Tips from the top-tweeting mayors
- By Amanda Ziadeh
- Apr 01, 2016
The country’s mayors have taken to Twitter as a low-cost and effective way to connect with voters and residents to share city news.
That’s according to “The Tweet Elite: 25 Mayors Who Have Mastered Twitter,” a report that tracked the Twitter activity of each mayor from the 250 largest cities for 60 days to find the 25 mayors who have mastered the art of the tweet. The research, conducted by the Development Counsellors International marketing firm, ranked mayors on their number of followers, frequency of tweets, responsiveness through reply tweets, engagement and influence on fellow mayors.
Baltimore Mayor Stephanie Rawlings-Blake earned the top spot by engaging on Twitter every day and talking to followers rather than at them. She suggested carefully reading what people write and using Twitter to directly help citizens when possible. Don’t stress over typos, she added.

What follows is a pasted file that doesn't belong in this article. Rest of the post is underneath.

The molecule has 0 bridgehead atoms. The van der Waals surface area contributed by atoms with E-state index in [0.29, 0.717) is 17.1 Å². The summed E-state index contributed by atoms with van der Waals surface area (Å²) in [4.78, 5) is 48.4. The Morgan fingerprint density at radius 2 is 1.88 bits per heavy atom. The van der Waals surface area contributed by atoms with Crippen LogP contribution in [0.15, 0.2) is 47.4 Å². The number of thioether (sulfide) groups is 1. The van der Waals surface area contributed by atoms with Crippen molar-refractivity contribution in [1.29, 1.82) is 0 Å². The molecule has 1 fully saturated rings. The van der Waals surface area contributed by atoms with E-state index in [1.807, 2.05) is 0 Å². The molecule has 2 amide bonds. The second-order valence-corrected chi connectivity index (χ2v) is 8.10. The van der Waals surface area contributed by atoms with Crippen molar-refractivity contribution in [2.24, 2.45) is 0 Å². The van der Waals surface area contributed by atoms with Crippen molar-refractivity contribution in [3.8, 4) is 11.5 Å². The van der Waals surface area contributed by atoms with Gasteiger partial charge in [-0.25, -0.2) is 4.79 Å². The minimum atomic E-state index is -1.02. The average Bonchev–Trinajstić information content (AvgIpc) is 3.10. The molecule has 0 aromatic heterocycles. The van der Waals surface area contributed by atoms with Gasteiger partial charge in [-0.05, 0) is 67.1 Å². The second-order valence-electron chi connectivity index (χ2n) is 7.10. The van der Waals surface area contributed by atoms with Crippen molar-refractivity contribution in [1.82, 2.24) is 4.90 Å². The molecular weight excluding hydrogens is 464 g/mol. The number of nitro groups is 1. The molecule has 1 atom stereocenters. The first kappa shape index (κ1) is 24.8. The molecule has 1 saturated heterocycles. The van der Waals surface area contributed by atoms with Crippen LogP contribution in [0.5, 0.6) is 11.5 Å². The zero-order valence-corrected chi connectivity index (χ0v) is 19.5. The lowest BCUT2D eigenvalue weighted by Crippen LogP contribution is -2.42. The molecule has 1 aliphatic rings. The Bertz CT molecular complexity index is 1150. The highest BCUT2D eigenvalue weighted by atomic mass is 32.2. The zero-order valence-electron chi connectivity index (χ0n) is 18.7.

Washington, D.C., Mayor Muriel Bowser said she likes using Twitter as a communications tool because it forces her to be straightforward and to the point. Mayors should realize that “public officials have to meet residents where they are,” she said. If District residents are on Twitter, local government should be as well.
“Be yourself,” Pittsburgh Mayor William Peduto said, joking that he likes to scare his team with what he might tweet next. Because it gives mayors opportunities to be direct and multi-dimensional, he said, tweeting should not be delegated to staff.
Other mayoral Twitter master included Atlanta’s Kasim Reed, who had the largest number of followers based on the city’s population, and of Jackson, Miss., Mayor Tony Yarber, who had the largest average daily number of reply tweets. Tied for first in peer influence -- with each having 32 other mayors among their followers -- were Sly James of Kansas City, Mo., and Kevin Johnson of Sacramento, Calif.
Read the full report here.
Amanda Ziadeh is a former reporter/producer for GCN.